He had become virtually housebound, and when he suffered the stroke in late May, doctors told his wife Juanita that even if he recovered, his days of living at home were over. This was unthinkable to his many friends because John was a guy who loved to be at home surrounded by his incomparable library – many thousands of CDs, scores of jazz books, favourite films, DownBeat magazines dating back to the 50s and all sorts of other goodies.
In this sense, and this sense only, John’s death was a mercy; otherwise I’ve found it personally unsustainable. He was my closest jazz friend for 34 years, and even though I’d seen him almost gradually disappear before my very eyes in recent years, he’s loomed so large in my life that I simply can’t believe he’s gone.
I’m in the midst of writing a long memorial blog on John that may take the rest of my life, so I’ll confine my remarks to the musician side of him rather than the personal. He was a superbly musical drummer, not given to technical displays – he often eschewed solos or even exchanges of eights – but always listening, always knowing what to deliver and when. He valued swing, groove and sound, and understood the subtleties underlying them, the value of texture and dynamics and how to develop these over a long arc in a performance.
He and I had an effortless rhythmic consensus, which developed when we first met and played together on an epic jazz concert tour of the Soviet Union led by Fraser MacPherson in 1986. After 30 concerts in 30 days we were joined at the hip, both musically and personally. Not long after that, he and his beloved Juanita moved to Toronto, and I soon introduced John to pianist Mark Eisenman, knowing that the rhythmic chemistry would extend to three. And it did. Playing with that rhythm section has provided me with many of the most enjoyable and satisfying musical moments of my career.
John was the ultimate autodidact. With only a couple of introductory drum lessons, he was playing high-level professional jobs in Portland, Oregon by the time he was a teenager, followed by vast experience playing with just about everyone imaginable in San Francisco and Los Angeles before moving to Canada in the early 80s. He knew more about jazz than anyone else I’ve ever met and was extremely generous in sharing his vast knowledge with anyone who showed interest. I can’t possibly say how much I learned from him and his vast collection of records and stories over the years. Suffice it to say that not one word of anything I’ve written about jazz in numerous blogs and articles would have been possible without knowing him, and that’s no exaggeration. I’m enormously grateful to have had John Sumner as a friend for so long and will miss him for the rest of my days.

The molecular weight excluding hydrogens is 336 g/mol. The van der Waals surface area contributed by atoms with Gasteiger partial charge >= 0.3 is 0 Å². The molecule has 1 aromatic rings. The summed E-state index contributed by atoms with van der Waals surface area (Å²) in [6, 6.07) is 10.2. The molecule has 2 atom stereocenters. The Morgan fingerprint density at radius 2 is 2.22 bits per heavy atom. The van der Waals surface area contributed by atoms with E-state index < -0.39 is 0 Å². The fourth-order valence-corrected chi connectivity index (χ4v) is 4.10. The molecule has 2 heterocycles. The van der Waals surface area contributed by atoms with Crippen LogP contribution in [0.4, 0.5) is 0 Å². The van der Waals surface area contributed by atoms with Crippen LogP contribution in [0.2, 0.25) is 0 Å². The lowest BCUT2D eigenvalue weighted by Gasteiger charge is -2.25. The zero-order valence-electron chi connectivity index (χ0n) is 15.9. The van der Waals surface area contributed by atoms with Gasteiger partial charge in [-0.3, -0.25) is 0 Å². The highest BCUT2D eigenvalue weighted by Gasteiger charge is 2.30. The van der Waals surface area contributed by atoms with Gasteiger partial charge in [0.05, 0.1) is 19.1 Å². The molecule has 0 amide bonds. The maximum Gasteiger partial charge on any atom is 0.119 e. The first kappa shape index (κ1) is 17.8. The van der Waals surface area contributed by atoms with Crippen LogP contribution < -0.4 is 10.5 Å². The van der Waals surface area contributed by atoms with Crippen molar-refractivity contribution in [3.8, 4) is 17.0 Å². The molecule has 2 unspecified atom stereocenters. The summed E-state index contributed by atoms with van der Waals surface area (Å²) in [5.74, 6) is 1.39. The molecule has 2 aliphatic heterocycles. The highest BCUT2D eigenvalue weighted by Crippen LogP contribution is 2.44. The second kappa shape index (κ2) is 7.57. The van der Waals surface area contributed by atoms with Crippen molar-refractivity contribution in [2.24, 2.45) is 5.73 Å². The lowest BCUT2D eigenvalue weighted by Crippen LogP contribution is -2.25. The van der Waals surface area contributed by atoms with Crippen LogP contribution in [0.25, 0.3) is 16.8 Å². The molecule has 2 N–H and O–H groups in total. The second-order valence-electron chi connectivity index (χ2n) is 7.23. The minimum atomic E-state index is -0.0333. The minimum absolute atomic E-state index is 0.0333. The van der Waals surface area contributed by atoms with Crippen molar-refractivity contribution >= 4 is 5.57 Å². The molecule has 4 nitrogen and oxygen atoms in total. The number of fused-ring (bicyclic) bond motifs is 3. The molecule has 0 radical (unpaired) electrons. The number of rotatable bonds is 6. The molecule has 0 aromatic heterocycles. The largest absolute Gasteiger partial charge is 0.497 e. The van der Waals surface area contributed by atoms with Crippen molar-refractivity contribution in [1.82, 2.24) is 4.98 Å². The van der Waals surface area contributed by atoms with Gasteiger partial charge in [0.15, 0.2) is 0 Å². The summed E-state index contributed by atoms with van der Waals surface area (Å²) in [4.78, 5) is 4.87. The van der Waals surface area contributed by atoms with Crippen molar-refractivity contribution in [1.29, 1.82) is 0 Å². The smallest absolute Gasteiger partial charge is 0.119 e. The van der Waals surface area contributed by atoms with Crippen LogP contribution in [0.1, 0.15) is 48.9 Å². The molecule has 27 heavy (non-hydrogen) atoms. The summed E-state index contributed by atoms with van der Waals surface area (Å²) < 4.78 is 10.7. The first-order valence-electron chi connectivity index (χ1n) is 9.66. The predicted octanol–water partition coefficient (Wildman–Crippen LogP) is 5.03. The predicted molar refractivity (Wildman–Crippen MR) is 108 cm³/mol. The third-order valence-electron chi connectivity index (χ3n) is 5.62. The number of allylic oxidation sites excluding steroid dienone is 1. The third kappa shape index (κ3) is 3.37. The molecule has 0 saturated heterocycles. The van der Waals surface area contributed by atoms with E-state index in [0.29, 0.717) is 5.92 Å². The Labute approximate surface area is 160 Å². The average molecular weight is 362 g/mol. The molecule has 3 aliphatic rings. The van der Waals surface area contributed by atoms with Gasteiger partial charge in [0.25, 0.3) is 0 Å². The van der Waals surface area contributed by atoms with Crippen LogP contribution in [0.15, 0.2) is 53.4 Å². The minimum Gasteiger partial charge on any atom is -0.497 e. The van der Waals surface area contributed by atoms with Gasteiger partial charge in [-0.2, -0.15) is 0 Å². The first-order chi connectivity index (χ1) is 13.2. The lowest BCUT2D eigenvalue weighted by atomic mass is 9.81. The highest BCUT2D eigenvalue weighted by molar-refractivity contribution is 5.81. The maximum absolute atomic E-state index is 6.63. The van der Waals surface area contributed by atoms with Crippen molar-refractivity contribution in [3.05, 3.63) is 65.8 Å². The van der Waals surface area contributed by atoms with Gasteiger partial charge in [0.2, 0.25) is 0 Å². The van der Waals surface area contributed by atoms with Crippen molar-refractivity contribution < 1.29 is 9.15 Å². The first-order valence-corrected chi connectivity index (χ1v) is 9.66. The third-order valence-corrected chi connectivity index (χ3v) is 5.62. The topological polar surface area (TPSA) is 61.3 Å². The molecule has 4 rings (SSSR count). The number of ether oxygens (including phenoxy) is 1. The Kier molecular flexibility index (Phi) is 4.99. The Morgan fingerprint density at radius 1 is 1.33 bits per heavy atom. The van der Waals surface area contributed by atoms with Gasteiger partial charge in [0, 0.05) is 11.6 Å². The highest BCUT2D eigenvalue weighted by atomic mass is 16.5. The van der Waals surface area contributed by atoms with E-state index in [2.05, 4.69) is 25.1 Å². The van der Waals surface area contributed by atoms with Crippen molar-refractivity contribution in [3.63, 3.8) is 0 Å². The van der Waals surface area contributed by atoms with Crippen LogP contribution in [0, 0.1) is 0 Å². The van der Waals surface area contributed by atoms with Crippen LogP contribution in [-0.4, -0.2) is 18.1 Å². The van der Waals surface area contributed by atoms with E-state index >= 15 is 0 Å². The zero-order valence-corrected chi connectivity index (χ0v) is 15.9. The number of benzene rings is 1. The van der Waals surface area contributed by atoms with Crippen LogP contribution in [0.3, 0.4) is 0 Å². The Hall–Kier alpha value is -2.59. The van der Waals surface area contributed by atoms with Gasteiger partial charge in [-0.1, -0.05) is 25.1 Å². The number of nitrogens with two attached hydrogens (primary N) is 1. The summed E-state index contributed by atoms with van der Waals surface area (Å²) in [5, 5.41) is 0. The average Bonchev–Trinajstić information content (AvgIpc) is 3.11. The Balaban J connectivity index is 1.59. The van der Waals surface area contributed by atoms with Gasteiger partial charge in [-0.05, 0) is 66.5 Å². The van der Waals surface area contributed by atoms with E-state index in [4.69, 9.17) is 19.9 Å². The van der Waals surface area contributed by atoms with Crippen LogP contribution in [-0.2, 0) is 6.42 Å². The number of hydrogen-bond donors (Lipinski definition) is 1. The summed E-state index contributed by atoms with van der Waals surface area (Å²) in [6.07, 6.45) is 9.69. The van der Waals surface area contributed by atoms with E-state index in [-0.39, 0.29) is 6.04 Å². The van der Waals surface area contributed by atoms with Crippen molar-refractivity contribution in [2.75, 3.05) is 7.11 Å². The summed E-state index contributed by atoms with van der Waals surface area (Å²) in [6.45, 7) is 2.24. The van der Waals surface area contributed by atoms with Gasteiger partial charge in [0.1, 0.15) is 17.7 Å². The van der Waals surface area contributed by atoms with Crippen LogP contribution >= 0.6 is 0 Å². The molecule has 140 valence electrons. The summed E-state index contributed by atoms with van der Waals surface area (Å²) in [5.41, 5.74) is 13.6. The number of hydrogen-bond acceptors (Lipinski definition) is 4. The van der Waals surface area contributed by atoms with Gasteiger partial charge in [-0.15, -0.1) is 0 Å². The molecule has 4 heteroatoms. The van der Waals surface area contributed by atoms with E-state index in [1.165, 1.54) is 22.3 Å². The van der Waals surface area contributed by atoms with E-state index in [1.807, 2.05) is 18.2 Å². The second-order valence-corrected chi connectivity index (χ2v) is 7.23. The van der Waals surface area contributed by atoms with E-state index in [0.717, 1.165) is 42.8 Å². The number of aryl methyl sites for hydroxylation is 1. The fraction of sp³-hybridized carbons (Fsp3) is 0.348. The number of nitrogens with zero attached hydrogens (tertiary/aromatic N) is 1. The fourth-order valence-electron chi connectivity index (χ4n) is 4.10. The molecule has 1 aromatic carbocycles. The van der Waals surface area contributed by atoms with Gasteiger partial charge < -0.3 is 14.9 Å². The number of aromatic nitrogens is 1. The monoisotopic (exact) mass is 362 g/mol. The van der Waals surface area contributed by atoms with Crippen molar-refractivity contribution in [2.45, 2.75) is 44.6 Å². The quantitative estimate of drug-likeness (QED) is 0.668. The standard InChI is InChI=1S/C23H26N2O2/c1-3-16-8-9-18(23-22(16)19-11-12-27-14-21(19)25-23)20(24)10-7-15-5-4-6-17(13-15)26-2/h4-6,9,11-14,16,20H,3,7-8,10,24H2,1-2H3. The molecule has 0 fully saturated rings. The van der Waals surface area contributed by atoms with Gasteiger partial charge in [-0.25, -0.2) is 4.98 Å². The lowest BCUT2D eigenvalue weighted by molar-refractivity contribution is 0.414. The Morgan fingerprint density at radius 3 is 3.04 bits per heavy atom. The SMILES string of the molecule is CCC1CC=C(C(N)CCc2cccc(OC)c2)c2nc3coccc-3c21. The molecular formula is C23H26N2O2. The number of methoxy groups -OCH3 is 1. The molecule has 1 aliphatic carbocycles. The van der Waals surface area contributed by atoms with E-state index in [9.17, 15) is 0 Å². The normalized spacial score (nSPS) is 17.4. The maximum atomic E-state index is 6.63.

And then out of nowhere, the news that on Sunday, July 28, 2019, Rochelle Koskie died suddenly and peacefully at home. Along with her husband Ray, Rochelle was co-founder of the Jazz Performance and Education Centre (JPEC) which celebrated its tenth anniversary last year. The vitality that fed Rochelle’s love of jazz could be seen in everything she did and her relationships with jazz musicians were personal and long-lasting. I observed this often with both local and American musicians over many years of knowing Rochelle as a jazz fan. She was also a grandmother extraordinaire. Condolences to Ray and the rest of her family, and to her JPEC colleagues; she’ll be greatly missed.
Her special love was JPEC’s School Outreach program, which she created. As a former teacher, bringing music to children was extremely important to her and she was personally involved in arranging and paying musicians to head up JPEC workshops in schools with little or no music education.
A memorial fund has been set up to keep her love of music for students alive. Donations can be made to the Rochelle Koskie Jazz Student Scholarship Fund c/o The Benjamin Foundation, 416-780-0324. www.benjamins.ca.
In the midst of all these losses, I suffered a small calamity of my own: on June 20th I had a small fall and tore one of the rotator cuff muscles in my left shoulder. It left me unable to play the bass and I had to cancel out of all upcoming gigs, some of them on short notice. The good news is that it’s improving thanks to physiotherapy and I’ve been able to resume practising and actually did my first real gig in almost two months on August 17. I was rusty, but it went pretty well and I didn’t have to stop playing at any point during the one-hour concert. As John MacLeod told me when I first began, the key to playing jazz bass is not stopping, no matter how much it hurts.
Oddly, this time on the shelf has helped me deal with the reeling sense of loss I’ve felt all spring and summer. Not being able to play made me realize how much I love it, and never to take it for granted again. The same goes for knowing these departed ones and others. Never take your friends for granted, mourn their passing but be grateful for the gifts they brought. And keep on, one foot in front of the other. It’s all we can do. The living owe the dead that much and more.
Toronto bassist Steve Wallace writes a blog called “Steve Wallace jazz, baseball, life and other ephemera” which can be accessed at wallacebass.com. Aside from the topics mentioned, he sometimes writes about movies and food.